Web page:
Affirming the trial court's judgment and injunction, the Second Circuit rejected SPD's argument that FDA's vetting of the ClearBlue® labeling, or the fact its advertising was consistent with this labeling, precluded SPD's false advertising liability under the Lanham Act.
Relying on POM Wonderful LLC v. Coca-Cola Co., 134 S. Ct. 2228 (2014), the Court of Appeals reasoned that "the subjugation of Defendant's Product labeling to FDA regulation through the § 510(k) process should [not] categorically immunize it from Lanham Act claims by competitors regarding the regulated labeling." In other words, "FDA approval of the accuracy of a subject's representations does not create a ceiling that bars still better protections against the capacity of the representations to mislead." Accordingly, irrespective of FDA consideration, "[i]f an advertising message means something different from what reasonable consumers would understand it to mean, that message can be considered false." The Second Circuit affirmed the district court's finding "that a reasonable consumer would have assumed from the text of the Launch Package, TV Commercial, and other associated advertising that the Product was not giving a different number than a medical professional would give," and that SPD's advertising message therefore was false.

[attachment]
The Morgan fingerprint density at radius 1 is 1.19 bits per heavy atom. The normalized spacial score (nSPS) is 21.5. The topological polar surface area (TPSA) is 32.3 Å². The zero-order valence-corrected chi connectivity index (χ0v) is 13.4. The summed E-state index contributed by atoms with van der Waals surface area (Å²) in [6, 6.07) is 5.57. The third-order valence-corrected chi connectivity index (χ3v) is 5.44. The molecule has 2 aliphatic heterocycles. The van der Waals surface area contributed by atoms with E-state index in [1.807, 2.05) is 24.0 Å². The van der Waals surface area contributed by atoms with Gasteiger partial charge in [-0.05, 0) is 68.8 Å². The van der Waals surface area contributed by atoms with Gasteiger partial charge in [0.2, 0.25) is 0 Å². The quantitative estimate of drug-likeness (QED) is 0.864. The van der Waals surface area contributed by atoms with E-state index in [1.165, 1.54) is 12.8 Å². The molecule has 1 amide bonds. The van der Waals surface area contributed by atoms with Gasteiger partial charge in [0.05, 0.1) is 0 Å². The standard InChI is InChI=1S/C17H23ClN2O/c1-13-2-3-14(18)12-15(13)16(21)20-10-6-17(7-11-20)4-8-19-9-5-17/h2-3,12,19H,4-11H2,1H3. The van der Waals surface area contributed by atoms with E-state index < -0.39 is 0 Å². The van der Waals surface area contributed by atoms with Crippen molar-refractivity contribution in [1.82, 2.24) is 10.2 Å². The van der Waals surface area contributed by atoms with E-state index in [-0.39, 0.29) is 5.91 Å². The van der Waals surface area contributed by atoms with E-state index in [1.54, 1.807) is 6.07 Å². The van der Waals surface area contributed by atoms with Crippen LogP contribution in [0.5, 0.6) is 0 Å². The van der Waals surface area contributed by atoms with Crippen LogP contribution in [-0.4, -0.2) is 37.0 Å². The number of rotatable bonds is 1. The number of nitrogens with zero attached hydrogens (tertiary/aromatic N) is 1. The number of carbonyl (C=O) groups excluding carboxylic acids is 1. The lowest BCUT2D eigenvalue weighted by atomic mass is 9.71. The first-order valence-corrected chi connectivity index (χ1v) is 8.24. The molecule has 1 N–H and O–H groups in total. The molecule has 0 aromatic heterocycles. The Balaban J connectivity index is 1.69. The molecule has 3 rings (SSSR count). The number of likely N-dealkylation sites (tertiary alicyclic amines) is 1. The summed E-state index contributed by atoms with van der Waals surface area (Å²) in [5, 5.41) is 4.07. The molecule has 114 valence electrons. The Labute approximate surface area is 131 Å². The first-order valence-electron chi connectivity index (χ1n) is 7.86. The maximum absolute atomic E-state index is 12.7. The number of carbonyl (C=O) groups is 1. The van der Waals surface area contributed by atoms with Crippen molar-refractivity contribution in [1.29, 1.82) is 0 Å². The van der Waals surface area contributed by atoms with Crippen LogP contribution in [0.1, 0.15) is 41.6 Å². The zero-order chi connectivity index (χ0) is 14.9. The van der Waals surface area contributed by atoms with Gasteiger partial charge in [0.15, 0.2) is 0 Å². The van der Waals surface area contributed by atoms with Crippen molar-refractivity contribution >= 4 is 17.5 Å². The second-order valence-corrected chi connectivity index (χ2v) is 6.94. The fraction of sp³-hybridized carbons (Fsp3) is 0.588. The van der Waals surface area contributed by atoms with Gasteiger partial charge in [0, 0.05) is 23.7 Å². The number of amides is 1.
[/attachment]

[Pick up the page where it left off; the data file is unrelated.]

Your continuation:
The Second Circuit issued its Apotex decision on May 16, 2016, less than four months before deciding Church & Dwight. The prior decision issued afterbriefing closed in the subsequent case, however. No supplemental briefing filed with the Church & Dwight court, and the Apotex decision was not referenced in the Church & Dwight opinion.
Apotex concerned Acorda's marketing of the drug tizandidine, under the brand name Zanaflex, in both capsule and tablet form. Approved for spasticity in Parkinson's and MS patients, the drug has a common side-effect of inducing somnolence (that is, drowsiness). As described in the FDA-approved labeling, Zanaflex tablets and capsules are not bio-equivalent to each other because, when taken with food, the amount of sleepiness is different between the two. Specifically, "there is a 30 percent increase in Cmax when the tablets are administered with food, but that when the Capsules are administered with food, Cmax decreases by 20 percent."